Melbourne Theatre Company 2016 season

Melbourne Theatre Company 2016 season

“Themes can be a straightjacket”, says MTC artistic director Brett Sheehy, “and usually they are so broad they’re meaningless.” It’s a sentiment that bears out in his 2016 program, which is so diverse and multi-faceted that a search for thematic links feels futile. “If I’ve tried to do anything, it’s that all the work should feel contemporary. It’s got to be art of our time.” 

 Certainly many of the plays on offer deal directly with contemporary issues. British playwright Duncan Macmillan’s Lungs (Feb 5-Mar 19) is set in Ikea and concerns itself with the problem of procreation in an already over-populated world. Ayad Akhtar’s Disgraced (Aug 19-Oct 1) deals with Islamophobia in upper-middle-class New York. Deborah Bruce’s The Distance (Mar 5-Apr 9) tackles motherhood, in a modern iteration of Ibsen’s A Doll’s House. 

Even the classic plays in the program, according to Sheehy, will speak directly to contemporary concerns. While it may be tempting to see the programming of David Hare’s Skylight (Jun 18-Jul 23) or Neil Simon’s The Odd Couple (Nov 5-Dec 17) as exercises in pure nostalgia, Sheehy is adamant that they will reflect audiences’ current preoccupations.

 “I don’t think it’s good enough for us to say, ‘Classics are valid because their themes are universal’. It has to puncture the audience’s universe in a specific and deliberate way.” Quite how odd couple Felix and Oscar will do this remains to be seen, although the casting of Shaun Micallef and Francis Greenslade will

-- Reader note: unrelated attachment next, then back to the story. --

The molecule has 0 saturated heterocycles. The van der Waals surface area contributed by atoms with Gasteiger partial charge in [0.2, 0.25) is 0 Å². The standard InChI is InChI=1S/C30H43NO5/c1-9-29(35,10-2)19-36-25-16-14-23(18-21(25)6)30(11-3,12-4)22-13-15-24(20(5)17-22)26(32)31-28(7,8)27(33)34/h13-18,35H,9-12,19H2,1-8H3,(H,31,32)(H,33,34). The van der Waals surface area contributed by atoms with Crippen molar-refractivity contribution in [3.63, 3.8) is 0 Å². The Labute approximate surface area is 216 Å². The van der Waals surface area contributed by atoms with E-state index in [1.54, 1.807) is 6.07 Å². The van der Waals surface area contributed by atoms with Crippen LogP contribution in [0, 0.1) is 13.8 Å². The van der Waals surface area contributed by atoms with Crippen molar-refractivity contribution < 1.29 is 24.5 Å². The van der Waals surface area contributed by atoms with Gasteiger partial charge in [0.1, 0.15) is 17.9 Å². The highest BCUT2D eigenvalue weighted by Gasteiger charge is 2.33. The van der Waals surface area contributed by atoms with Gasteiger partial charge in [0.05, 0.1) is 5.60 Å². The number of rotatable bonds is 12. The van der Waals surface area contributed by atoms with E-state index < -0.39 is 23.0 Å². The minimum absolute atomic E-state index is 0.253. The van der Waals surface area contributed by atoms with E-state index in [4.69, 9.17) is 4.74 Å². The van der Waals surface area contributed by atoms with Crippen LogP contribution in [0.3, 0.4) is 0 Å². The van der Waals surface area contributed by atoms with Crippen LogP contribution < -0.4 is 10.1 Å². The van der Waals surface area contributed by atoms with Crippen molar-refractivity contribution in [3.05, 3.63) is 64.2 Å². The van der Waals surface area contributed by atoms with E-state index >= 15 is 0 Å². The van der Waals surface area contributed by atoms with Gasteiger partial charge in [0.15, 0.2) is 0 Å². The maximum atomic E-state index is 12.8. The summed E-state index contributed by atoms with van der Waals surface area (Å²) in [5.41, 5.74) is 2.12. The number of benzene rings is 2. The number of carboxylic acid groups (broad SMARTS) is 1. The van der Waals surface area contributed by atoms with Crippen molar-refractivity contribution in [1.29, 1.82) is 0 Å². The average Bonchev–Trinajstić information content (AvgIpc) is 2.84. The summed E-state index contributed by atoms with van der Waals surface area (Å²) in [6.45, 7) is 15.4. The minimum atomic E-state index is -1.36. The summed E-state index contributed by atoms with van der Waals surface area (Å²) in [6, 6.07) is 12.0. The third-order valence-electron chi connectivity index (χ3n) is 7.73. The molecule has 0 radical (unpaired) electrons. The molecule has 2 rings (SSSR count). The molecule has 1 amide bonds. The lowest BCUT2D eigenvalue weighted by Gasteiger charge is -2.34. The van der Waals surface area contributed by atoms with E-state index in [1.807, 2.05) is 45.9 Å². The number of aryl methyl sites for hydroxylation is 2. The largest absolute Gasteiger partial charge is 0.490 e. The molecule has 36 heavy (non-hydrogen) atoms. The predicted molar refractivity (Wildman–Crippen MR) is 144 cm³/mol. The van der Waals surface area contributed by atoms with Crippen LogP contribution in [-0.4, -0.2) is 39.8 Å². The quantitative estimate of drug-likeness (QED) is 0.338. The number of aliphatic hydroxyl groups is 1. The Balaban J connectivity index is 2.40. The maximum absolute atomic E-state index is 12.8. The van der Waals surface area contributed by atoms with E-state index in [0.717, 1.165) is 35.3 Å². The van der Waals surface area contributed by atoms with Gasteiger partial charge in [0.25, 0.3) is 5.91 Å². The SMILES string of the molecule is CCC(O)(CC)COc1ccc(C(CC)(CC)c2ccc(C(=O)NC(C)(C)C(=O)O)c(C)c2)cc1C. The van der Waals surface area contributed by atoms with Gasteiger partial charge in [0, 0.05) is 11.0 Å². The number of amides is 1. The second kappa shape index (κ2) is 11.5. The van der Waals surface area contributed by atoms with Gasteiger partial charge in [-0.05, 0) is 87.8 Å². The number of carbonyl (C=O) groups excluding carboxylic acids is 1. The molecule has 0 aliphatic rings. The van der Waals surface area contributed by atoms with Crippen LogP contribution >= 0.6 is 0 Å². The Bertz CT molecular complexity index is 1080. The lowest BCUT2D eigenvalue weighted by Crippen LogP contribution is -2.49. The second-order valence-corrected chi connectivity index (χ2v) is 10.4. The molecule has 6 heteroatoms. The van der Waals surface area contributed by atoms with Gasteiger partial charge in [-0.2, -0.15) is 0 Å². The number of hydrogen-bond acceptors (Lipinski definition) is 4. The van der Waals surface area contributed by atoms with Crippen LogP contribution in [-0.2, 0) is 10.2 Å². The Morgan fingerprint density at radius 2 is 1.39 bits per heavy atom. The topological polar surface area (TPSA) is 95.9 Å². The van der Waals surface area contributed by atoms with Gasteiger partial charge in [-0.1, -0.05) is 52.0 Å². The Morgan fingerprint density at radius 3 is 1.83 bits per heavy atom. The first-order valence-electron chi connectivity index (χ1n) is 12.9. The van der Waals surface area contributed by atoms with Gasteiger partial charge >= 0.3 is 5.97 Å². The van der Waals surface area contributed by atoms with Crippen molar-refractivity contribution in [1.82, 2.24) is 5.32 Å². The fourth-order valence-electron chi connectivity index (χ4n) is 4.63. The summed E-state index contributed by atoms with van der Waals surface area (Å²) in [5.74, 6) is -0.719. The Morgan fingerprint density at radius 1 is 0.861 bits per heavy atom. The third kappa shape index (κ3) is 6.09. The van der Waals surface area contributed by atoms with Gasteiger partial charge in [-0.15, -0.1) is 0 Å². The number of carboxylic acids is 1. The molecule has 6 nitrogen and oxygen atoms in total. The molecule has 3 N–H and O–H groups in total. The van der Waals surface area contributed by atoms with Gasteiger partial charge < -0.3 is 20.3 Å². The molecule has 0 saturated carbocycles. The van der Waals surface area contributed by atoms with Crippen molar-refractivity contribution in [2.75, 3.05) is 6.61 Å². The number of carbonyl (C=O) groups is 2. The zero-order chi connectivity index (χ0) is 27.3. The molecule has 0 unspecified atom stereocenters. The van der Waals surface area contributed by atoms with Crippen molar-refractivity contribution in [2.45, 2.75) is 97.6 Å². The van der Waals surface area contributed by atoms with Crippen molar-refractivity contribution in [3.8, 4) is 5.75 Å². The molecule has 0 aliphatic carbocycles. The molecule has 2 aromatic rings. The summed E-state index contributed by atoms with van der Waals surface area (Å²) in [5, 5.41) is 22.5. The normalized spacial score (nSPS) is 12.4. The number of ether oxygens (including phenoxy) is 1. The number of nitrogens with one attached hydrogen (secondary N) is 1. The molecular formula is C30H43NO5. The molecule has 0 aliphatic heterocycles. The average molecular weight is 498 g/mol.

Meet Miss Trunchbull from Matilda the Musical

Meet Miss Trunchbull from Matilda the Musical

Some musicals have helicopters and some get by on giant shoulder pads. Matilda – opening in Melbourne in March 2016 – may not be as visually spectacular as the behemoths of past decades, but it does boast the best villain. Miss Trunchbull – the Olympic hammer-thrower turned monstrous school principle of Roald Dahl’s iconic novel – is played on stage by the fresh-faced James Millar, looking as far removed from monstrosity as possible, as he casually pieces together a large jigsaw puzzle in the rehearsal space of Sydney’s Lyric Theatre. “At first it felt like the costume was riding me,” Millar confesses. “A hump that’s up here, and a chest that’s out there. You have to renegotiate yourself so that you’re on top of the costume rather than it being on top of you.” It wasn’t the only thing he needed to be on top of. In an industry that’s lucky to have two weeks of rehearsal, Millar endured seven months of auditions. Trunchbull requires an unusual skill set, given that she tosses children by their pigtails, leaps from a vault and performs a ribbon dance. “Not many actors come with a ribbon dance in them. So there was a lot of time between each call back to learn those skills.” While casting a man as Miss Trunchbull taps into the English pantomime tradition, Millar doesn’t “go out there actively playing a woman. Her attributes, particularly her aggression, are almost entirely masculine”. Of course, she meets her match in Matilda, the girl with genius behind her eyes and tricks up he